Bill May: Frank Groh’s Oxen
After Frank Groh’s first adventurous trip from Leadville to Egeria Park in Routt County, he made preparations as quickly as possible to return to the prettiest place he’d ever seen and stake a homestead.
You will recall what a near brush with disaster Frank had experienced when he lost his horse, his gold and all of his clothing in the Grand River. Things had turned out well, though, when he found deer hides with which to clothe himself, trappers loaned him a horse to ride on to Egeria, and Tom Elliott entrusted him with eight horses to take to Leadville and sell.
The horses found a ready market, and Frank loaded a few possessions in a wagon pulled by an ox team and set out for Routt County.
When he reached the top of the steep hill above the Grand River, the oxen were very thirsty. When they smelled the river below, Frank could not control the team. They took the wagon right over a steep bluff instead of following the trail that took a longer route down a gentler grade.
The wagon was turned over and the tongue was broken out, but neither Frank nor his oxen were injured, and after reloading the wagon and making the necessary repairs, he was on his way again. This little affair did not seem to cause Frank to regard his oxen with less esteem than before. He was fond of telling others what a fine team they were, and what exceptionally smart animals they were.
Frank picked a location for his homestead 1 1/2 miles south of the present community of Toponas and set up camp. His first concern was to get a good cabin and barn built before winter set in. The timber where he must go to cut building logs was on the mountainside some distance from his camp. To cut and haul the logs required two days for each load.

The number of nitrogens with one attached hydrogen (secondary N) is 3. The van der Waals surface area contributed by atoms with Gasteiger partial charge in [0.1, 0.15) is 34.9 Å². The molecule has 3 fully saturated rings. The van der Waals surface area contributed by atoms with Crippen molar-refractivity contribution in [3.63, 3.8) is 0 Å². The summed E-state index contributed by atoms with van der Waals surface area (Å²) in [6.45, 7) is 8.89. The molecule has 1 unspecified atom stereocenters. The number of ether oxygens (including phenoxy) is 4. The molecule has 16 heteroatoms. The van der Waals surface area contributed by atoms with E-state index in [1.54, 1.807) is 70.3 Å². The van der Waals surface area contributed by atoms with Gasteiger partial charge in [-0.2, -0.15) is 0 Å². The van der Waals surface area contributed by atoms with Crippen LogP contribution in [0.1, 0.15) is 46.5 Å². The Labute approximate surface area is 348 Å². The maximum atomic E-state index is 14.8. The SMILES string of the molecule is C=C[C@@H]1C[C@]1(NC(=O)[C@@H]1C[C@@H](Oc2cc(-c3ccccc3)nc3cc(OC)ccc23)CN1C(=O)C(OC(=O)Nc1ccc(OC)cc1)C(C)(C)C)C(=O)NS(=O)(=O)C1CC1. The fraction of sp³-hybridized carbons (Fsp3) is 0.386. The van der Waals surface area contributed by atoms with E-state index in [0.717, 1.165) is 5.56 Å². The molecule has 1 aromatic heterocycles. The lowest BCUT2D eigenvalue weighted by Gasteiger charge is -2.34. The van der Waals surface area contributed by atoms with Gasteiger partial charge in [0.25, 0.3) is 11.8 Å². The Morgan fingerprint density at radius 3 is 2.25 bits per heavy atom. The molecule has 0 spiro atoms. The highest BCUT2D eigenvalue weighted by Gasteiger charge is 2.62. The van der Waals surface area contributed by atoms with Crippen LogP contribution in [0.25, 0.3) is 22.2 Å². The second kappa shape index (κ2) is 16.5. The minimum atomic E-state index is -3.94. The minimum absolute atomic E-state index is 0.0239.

On the first trip to the timber, the oxen were turned loose to graze on the lush grass while their master went about his work cutting down trees. That night the oxen continued to graze nearby, and were still there when he went back to felling trees the next morning.
By noon, enough logs had been cut to make a good load. Frank went to catch up his oxen to start loading the wagon, but the animals were nowhere to be seen. Most of the afternoon was spent locating the truants and it was very late indeed before Frank got back to the homestead with his load of logs that night.
Before starting out for the timber the next time, a bell was fastened to one ox so that if they strayed off again, they would be more easily found. Everything went exactly as it had the previous time. The oxen grazed contentedly, close at hand, as the homesteader went to work the next morning – but they had disappeared by noon when it was time to be hitched up to the wagon.
In vain, Frank listened for the bell as he searched for the missing culprits. At last they were found, but the ox wearing the bell was lying down while his mate carried mouthfuls of grass to him so that he would not ring the bell by trying to graze. In fact, the old boy had picked a spot along the creek bank to lie down, so that he could drink without getting up. When he got thirsty the other ox would hold the clapper of the bell with his tongue, so that the bell wouldn’t ring when the bedded animal reached his head down over the creek bank to drink.
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Seminars at Steamboat’s 19th summer season of nonpartisan policy discussions continues with a virtual talk by Maya MacGuineas, president of the bipartisan Committee for a Responsible Federal Budget.